Chelsea High School Takes First in National Finance Challenge, Team Members Each Receive $2,000 NEST Account





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First Place, Chelsea High School, Chelsea, Michigan. From left, Rachel Biar, director of NEST; Nebraska State Treasurer Don Stenberg; team members, Jeremy Burby, Riley Lukomski, Zach Barhite; Jennifer Davidson, president, Nebraska Council on Economic Education; teacher, Matt Pedlow; team member Connor Gilbreath.

From Becky Barnard

A team of four students from Chelsea High School, Michigan, took first place in the National Personal Finance Challenge, hosted by the Nebraska Council on Economic Education at the University of Nebraska-Lincoln Friday, May 11.

Team members are Jeremy Burby, Riley Lukomski, Zachary Barhite, and Connor Gilbreath, all seniors. Each team member received a $2,000 college savings account contribution from the Nebraska Educational Savings Trust (NEST). Their teacher Matt Pedlow received an Apple iPad tablet, also from NEST.

In an interview after the awards presentation, team members said they were “unbelievably happy” to have placed first, and they attributed their strong showing to their solid research, their presentation skills, and their ability to answer questions from the judges effectively. They said they prepared their PowerPoint presentation with the hypothetical family in mind, choosing their words and recommendations to suit their audience.

Second place in the national competition that drew schools from 17 states went to BASIS Scottsdale of Scottsdale, Arizona, and third place went to Clarinda High School in Clarinda, Iowa.

“I want to congratulate all the students who participated in the national competition and thank them for their hard work, knowledge, creativity, and resourcefulness,” said Nebraska State Treasurer Don Stenberg, Trustee of NEST and one of the judges in the competition finals.

“The students were well prepared, and their presentations were thoughtful, detailed, and easy to understand. I also want to acknowledge the teachers who encouraged their students to enter the competition, helped them prepare, and guided them along the way,” Stenberg said.

Jennifer Davidson, president of the Nebraska Council on Economic Education, said the event, which began with a welcoming dinner Thursday night, was “fantastic,” describing the competition as “fierce.” This is the eighth year for the event and the first time in Lincoln. Previously it took place in Kansas City or St. Louis.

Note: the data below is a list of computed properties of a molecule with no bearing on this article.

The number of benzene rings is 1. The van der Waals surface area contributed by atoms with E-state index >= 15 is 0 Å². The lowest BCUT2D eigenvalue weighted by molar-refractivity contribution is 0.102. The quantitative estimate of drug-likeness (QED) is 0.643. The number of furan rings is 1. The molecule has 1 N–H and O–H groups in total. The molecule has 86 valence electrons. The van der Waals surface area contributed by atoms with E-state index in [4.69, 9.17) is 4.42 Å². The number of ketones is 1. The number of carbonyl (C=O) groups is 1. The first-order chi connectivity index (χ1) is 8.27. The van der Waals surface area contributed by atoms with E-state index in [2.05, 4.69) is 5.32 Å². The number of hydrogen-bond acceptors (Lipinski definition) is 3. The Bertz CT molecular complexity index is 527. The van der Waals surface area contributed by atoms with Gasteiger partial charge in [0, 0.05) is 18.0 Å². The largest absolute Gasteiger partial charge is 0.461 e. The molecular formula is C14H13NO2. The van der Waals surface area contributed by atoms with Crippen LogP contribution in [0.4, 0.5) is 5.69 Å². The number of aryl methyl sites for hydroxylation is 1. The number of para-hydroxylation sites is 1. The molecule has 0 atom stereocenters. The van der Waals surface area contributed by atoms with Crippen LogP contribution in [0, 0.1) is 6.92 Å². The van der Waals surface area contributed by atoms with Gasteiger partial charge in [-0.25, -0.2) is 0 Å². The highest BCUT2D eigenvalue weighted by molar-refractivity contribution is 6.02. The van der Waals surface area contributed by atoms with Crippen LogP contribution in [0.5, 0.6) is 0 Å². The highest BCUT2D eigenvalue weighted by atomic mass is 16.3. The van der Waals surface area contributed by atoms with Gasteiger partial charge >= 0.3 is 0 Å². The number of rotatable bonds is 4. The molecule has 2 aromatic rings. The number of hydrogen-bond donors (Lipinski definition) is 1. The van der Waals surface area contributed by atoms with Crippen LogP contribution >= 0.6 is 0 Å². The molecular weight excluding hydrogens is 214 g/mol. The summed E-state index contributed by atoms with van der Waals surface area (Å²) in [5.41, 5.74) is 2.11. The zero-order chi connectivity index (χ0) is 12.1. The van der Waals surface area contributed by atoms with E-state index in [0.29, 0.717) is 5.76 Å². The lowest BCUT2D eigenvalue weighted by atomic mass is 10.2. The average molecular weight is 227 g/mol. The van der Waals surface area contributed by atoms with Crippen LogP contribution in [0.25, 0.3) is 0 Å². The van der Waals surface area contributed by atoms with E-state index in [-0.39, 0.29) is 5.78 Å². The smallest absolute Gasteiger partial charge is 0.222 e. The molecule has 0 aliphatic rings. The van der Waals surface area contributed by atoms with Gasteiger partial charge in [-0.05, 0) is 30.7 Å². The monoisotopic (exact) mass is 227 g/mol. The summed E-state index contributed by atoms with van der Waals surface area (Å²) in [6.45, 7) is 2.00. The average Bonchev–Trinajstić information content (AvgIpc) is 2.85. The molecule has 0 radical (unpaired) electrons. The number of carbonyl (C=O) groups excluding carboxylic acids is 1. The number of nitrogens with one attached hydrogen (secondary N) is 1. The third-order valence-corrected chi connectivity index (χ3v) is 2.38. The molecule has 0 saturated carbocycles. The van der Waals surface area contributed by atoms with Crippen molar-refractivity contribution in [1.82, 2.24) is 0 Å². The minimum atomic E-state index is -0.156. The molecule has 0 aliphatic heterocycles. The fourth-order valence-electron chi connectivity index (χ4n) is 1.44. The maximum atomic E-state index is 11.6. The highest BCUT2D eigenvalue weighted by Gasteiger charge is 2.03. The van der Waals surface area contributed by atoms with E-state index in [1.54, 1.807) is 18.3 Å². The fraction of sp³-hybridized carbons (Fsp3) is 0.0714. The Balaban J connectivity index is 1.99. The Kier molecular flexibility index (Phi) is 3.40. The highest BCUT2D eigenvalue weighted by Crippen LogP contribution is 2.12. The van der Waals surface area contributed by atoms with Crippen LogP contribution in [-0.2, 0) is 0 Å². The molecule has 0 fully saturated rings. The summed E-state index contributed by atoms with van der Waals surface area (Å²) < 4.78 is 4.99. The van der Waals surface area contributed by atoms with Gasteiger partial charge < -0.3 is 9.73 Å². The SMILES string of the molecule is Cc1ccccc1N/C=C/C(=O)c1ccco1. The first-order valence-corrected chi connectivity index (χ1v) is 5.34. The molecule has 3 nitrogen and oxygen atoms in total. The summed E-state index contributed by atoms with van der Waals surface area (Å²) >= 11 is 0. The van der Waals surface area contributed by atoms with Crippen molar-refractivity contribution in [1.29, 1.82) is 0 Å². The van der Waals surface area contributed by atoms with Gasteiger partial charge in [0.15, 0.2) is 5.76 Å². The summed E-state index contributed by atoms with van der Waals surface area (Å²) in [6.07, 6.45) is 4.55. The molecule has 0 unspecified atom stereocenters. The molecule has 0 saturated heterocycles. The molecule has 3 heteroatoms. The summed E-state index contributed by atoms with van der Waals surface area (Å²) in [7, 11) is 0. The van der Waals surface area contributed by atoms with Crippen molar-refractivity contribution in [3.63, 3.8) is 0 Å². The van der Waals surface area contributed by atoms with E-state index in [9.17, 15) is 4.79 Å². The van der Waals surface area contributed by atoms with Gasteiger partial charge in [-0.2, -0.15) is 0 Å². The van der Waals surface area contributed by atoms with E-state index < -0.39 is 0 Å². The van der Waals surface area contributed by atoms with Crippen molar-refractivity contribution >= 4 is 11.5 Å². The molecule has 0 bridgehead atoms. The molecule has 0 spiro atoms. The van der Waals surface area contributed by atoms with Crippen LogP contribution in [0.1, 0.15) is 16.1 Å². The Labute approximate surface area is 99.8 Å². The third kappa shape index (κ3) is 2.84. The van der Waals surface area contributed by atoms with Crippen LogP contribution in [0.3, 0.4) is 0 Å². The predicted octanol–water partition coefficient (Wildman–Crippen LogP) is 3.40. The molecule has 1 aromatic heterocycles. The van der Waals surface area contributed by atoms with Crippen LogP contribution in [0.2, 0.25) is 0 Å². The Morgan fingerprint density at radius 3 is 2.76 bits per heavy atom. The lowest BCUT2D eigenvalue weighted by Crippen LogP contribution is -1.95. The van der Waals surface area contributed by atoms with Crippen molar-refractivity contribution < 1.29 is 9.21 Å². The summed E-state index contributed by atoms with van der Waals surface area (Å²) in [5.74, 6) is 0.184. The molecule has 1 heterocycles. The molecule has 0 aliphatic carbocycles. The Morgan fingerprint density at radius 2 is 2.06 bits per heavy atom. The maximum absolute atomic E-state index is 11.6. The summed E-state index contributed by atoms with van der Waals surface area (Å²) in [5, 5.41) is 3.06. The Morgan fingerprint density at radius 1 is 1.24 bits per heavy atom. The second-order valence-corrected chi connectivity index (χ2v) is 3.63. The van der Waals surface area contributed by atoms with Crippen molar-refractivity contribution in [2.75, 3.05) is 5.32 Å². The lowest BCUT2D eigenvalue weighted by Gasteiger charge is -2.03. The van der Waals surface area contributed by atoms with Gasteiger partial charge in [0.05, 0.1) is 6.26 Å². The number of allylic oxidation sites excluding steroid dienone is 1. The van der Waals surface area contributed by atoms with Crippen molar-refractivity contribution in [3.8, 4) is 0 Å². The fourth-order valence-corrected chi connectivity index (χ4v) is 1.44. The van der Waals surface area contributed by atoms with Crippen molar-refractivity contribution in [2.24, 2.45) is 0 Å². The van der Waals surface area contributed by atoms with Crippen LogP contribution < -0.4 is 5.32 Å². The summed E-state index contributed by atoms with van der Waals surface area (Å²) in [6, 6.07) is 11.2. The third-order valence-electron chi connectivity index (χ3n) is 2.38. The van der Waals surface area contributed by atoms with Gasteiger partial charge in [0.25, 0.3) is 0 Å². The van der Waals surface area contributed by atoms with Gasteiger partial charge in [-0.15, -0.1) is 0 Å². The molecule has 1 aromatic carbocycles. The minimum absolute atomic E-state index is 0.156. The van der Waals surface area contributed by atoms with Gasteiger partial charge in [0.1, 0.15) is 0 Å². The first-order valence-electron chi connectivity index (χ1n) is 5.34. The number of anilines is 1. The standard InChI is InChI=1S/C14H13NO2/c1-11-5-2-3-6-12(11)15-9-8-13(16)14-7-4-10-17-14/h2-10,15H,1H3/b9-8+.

Wells Fargo was the signature corporate sponsor for the national competition. Other sponsors include the UNL College of Business Dean’s Start Something Fund, Nelnet, TIAA, and the Omaha Branch of the Federal Reserve Bank of Kansas City.

Earlier, the National Association of State Treasurers (NAST) passed a resolution endorsing the National Personal Finance Challenge and encouraging students in their states to enter. “The future of our national economy, our state economies, and the economic well-being of constituents in member states depends on a well-informed citizenry that understands basic financial and economic concepts and can navigate in an increasingly complex and diverse financial environment,” the resolution said.

Students reached the national competition by placing first in their state competitions, sponsored by their state Council on Economic Education. In the national event, the students were presented with a hypothetical family financial scenario and given two hours to come up with a resolution to the family’s financial situation. In the preliminary round, teams were randomly divided into three groups and presented their findings to judges. The top team in each group then presented to a panel of elite judges in the final round.

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Seth Kinker

Reporter/Digital Media for The Sun Times News

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